As World War I sputters to its end, the Paddy Cleary’s childless older sister offers to turn her sheep station, Drogheda, over to him and his family on her death if he’ll come run it.
The Cleary family leaves the green intimacy of New Zealand for brown horizons of the Outback.
Life is hard, but even young Meggie accepts that as normal.
Four of the five Cleary boys love Drogheda; only Frank, the eldest and his mother’s favorite, hates it. He goes off to be a boxer.
The handsome priest who serves the parish is eyed lecherously by Paddy’s sister.
Determined if she can’t have Ralph de Bricassart God won’t either, she writes a new will, leaving Paddy’ s family Drogheda and its income for their lifetime, but giving the bulk of her vast wealth to the Church.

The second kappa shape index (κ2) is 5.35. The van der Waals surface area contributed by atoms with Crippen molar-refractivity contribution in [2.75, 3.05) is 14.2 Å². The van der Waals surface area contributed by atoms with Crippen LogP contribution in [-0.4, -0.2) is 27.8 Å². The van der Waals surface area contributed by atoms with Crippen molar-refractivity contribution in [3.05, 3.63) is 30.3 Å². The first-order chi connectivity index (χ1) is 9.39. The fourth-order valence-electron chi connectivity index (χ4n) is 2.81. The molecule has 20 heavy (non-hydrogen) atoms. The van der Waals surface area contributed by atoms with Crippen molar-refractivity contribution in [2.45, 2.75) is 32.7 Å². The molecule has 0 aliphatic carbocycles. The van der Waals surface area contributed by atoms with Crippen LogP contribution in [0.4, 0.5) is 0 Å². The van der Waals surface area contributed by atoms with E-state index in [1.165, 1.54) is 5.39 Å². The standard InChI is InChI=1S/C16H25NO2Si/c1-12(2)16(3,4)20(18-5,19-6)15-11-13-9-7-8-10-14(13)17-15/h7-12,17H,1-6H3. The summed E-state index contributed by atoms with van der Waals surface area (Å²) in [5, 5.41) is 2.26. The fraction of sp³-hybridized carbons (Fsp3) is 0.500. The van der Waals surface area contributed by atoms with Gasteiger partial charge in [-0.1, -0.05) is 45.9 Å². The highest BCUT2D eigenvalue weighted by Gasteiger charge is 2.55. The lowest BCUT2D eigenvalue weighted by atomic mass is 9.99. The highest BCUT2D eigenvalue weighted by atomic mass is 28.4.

Meggie gets away from Drogheda long enough to marry a man by whom she has one child and to have an affair with Ralph, now attached to the Vatican.
The Thorn Birds is not a pretty story, but Colleen McCullough doesn’t wallow in the dirt.
Her characters make mistakes, takes their lumps, learn their lessons, move on.
And the novel’s worth reading just for McCullough’s Australian landscapes.
The Thorn Birds by Colleen McCullough
Harper & Row, 1977. 533 p.
1977 bestseller #2. My grade: B
© 2018 Linda Gorton Aragoni